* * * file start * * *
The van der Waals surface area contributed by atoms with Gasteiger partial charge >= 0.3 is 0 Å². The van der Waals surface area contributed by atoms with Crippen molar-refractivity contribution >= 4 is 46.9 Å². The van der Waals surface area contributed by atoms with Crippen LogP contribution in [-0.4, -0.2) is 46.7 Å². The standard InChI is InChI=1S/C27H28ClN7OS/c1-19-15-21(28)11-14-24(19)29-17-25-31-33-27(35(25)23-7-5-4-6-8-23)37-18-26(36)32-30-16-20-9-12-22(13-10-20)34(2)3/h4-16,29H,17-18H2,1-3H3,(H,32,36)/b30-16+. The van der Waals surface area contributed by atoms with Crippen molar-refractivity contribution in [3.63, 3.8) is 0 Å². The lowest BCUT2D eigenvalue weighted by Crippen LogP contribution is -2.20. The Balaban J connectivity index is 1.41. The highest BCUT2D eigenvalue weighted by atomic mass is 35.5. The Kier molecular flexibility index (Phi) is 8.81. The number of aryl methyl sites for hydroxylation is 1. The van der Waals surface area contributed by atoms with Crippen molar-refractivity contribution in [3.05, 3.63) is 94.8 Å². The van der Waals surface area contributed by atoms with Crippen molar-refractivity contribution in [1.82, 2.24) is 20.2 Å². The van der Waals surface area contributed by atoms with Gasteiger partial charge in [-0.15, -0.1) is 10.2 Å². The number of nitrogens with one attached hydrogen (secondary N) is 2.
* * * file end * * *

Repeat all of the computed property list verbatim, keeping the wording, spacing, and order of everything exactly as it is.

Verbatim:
The van der Waals surface area contributed by atoms with Gasteiger partial charge >= 0.3 is 0 Å². The van der Waals surface area contributed by atoms with Crippen molar-refractivity contribution >= 4 is 46.9 Å². The van der Waals surface area contributed by atoms with Crippen LogP contribution in [-0.4, -0.2) is 46.7 Å². The standard InChI is InChI=1S/C27H28ClN7OS/c1-19-15-21(28)11-14-24(19)29-17-25-31-33-27(35(25)23-7-5-4-6-8-23)37-18-26(36)32-30-16-20-9-12-22(13-10-20)34(2)3/h4-16,29H,17-18H2,1-3H3,(H,32,36)/b30-16+. The van der Waals surface area contributed by atoms with Crippen molar-refractivity contribution in [3.63, 3.8) is 0 Å². The lowest BCUT2D eigenvalue weighted by Crippen LogP contribution is -2.20. The Balaban J connectivity index is 1.41. The highest BCUT2D eigenvalue weighted by atomic mass is 35.5. The Kier molecular flexibility index (Phi) is 8.81. The number of aryl methyl sites for hydroxylation is 1. The van der Waals surface area contributed by atoms with Crippen molar-refractivity contribution in [3.05, 3.63) is 94.8 Å². The van der Waals surface area contributed by atoms with Crippen molar-refractivity contribution in [1.82, 2.24) is 20.2 Å². The van der Waals surface area contributed by atoms with Gasteiger partial charge in [-0.15, -0.1) is 10.2 Å². The number of nitrogens with one attached hydrogen (secondary N) is 2.